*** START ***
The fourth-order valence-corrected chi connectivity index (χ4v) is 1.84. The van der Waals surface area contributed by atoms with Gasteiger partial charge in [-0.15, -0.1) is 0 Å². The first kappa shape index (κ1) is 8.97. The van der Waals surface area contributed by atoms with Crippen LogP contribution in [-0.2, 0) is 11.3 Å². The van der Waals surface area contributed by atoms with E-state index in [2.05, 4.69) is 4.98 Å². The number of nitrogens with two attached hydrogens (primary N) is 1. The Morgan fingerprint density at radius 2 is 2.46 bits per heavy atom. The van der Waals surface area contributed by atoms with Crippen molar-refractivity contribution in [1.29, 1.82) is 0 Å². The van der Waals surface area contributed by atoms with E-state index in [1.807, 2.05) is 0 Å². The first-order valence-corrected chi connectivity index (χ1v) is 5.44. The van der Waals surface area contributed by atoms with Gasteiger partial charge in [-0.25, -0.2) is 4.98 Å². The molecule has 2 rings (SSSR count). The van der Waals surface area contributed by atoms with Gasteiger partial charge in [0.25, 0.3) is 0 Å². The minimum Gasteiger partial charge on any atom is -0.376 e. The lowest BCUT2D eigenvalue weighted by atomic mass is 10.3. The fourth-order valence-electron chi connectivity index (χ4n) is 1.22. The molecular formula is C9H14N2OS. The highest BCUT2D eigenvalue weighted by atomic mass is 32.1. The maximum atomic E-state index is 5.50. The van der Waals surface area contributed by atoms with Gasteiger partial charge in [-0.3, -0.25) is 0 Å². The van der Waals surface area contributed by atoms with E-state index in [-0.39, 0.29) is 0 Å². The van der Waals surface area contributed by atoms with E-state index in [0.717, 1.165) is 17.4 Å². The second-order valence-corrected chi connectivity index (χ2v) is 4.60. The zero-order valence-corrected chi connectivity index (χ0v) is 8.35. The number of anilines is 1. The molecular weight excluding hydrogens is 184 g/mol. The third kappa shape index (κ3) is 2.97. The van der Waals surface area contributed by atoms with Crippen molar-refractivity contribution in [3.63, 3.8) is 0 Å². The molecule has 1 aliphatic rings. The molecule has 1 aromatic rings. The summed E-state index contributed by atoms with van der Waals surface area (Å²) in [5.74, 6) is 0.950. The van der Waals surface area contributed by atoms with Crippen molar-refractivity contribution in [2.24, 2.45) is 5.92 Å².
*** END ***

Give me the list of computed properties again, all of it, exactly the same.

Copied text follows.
The fourth-order valence-corrected chi connectivity index (χ4v) is 1.84. The van der Waals surface area contributed by atoms with Gasteiger partial charge in [-0.15, -0.1) is 0 Å². The first kappa shape index (κ1) is 8.97. The van der Waals surface area contributed by atoms with Crippen LogP contribution in [-0.2, 0) is 11.3 Å². The van der Waals surface area contributed by atoms with E-state index in [2.05, 4.69) is 4.98 Å². The number of nitrogens with two attached hydrogens (primary N) is 1. The Morgan fingerprint density at radius 2 is 2.46 bits per heavy atom. The van der Waals surface area contributed by atoms with Crippen molar-refractivity contribution in [1.29, 1.82) is 0 Å². The van der Waals surface area contributed by atoms with E-state index in [1.807, 2.05) is 0 Å². The first-order valence-corrected chi connectivity index (χ1v) is 5.44. The van der Waals surface area contributed by atoms with Gasteiger partial charge in [-0.25, -0.2) is 4.98 Å². The molecule has 2 rings (SSSR count). The van der Waals surface area contributed by atoms with Gasteiger partial charge in [0.25, 0.3) is 0 Å². The minimum Gasteiger partial charge on any atom is -0.376 e. The lowest BCUT2D eigenvalue weighted by atomic mass is 10.3. The fourth-order valence-electron chi connectivity index (χ4n) is 1.22. The molecular formula is C9H14N2OS. The highest BCUT2D eigenvalue weighted by atomic mass is 32.1. The maximum atomic E-state index is 5.50. The van der Waals surface area contributed by atoms with Gasteiger partial charge in [-0.3, -0.25) is 0 Å². The van der Waals surface area contributed by atoms with E-state index in [-0.39, 0.29) is 0 Å². The van der Waals surface area contributed by atoms with E-state index in [0.717, 1.165) is 17.4 Å². The second-order valence-corrected chi connectivity index (χ2v) is 4.60. The zero-order valence-corrected chi connectivity index (χ0v) is 8.35. The number of anilines is 1. The molecular weight excluding hydrogens is 184 g/mol. The third kappa shape index (κ3) is 2.97. The van der Waals surface area contributed by atoms with Crippen molar-refractivity contribution in [3.63, 3.8) is 0 Å². The molecule has 1 aliphatic rings. The molecule has 1 aromatic rings. The summed E-state index contributed by atoms with van der Waals surface area (Å²) in [5.74, 6) is 0.950. The van der Waals surface area contributed by atoms with Crippen molar-refractivity contribution in [2.24, 2.45) is 5.92 Å².